DESK REVIEWS | 03.03.04.01. Are there any patterns of staff vacancies (or with high turnover rate) that have been identified in the long-term care system?

DESK REVIEW | 03.03.04.01. Are there any patterns of staff vacancies (or with high turnover rate) that have been identified in the long-term care system?

No data about this have been found. However, there was a huge increase in the rate of people working as carers for older people between 2007 and 2017 (growth of more than 500% – from 5,263 to 34,051 registered informal care workers) (Brazilian Ministry of Economy, 2018). Qualitative research shows that people working in care homes are generally undervalued and underpaid (Salcher et al., 2015). However, there is a general lack of national and representative data on this topic in Brazil.

References:

Brazilian Ministry of Economy. (2018). RAIS 2018. http://www.rais.gov.br/sitio/index.jsf

Salcher, E. B. G., Portella, M. R., & Scortegagna, H. de M. (2015). Cenários de instituições de longa permanência para idosos: Retratos da realidade vivenciada por equipe multiprofissional. Revista Brasileira de Geriatria e Gerontologia, 18, 259–272. https://doi.org/10.1590/1809-9823.2015.14073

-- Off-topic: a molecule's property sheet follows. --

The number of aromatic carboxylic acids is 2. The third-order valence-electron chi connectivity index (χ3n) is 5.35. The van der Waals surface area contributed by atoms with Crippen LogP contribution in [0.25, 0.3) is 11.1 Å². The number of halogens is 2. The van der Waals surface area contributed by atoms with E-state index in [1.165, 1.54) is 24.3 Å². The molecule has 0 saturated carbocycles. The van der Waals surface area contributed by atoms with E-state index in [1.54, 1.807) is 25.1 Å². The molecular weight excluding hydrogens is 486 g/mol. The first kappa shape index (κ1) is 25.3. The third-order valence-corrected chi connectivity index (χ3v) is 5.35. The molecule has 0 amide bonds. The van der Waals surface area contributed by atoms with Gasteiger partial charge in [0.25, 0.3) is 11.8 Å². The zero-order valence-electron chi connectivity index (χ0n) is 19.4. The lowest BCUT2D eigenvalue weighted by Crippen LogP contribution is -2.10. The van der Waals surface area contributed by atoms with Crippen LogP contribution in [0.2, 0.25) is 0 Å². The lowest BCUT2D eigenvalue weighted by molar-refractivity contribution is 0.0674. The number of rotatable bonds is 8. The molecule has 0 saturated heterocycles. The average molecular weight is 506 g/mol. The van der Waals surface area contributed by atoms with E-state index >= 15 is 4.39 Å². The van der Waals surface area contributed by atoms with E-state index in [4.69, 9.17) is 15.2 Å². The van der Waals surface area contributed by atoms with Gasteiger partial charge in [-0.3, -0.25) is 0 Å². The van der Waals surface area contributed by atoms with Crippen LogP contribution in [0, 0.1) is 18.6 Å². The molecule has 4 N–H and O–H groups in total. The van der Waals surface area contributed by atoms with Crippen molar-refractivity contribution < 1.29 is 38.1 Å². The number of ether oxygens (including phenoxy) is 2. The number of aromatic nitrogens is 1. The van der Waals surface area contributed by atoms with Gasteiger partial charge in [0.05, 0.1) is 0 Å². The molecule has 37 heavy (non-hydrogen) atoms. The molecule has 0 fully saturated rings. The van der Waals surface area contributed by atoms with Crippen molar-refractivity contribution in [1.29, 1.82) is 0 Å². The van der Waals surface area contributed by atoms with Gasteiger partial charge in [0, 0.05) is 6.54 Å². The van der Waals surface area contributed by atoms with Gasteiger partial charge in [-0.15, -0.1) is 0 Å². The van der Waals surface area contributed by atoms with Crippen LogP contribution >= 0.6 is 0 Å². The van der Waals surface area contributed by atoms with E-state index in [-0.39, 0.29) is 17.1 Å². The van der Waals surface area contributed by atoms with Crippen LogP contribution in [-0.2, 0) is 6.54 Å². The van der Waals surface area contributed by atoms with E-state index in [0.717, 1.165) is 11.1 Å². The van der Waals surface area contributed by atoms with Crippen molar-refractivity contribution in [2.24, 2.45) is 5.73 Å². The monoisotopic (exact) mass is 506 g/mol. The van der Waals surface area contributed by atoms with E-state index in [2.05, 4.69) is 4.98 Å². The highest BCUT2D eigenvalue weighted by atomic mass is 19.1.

India has seen a considerable rise in the number of formal caregivers (home-based attenders) as it has turned into a commercial venture (UNESCAP, 2016). However, patterns of vacancies and workforce turnover have not been documented. 

References:

UNESCAP. (2016). Long-term Care of Older Persons in India. Available from: https://www.unescap.org/resources/long-term-care-older-persons-india

There is no specific information on staff providing LTC. Information available focuses on general health care providers.

Although no information was found that addresses staff vacancies within the long-term care system directly, the South African human resources for health (HRH) in general are characterised by attrition driven by factors such as poor workplace conditions, workload, workplace insecurity and morale, relationship with management, and risk to personal safety and health (DOH, 2011; Rawat, 2012). The Department of Health reported a staff turnover rate of up to 80% in some provinces (DOH, 2011; Rawat, 2012). Attrition of trained healthcare professionals are believed to be underestimated at 25% annually (excluding the 6% that is due to retirement, death and change in profession) (DOH, 2011).

References:

DOH. (2011). HUMAN RESOURCES FOR HEALTH SOUTH AFRICA (HRH) Department of Health. Available from: http://www.hst.org.za/publications/NonHST Publications/hrh_strategy-2.pdf

Rawat, A. (2012). Gaps and shortages in South Africa’s health workforce. Backgrounder, 31(June), 1–8. https://doi.org/10.13140/RG.2.1.4424.0805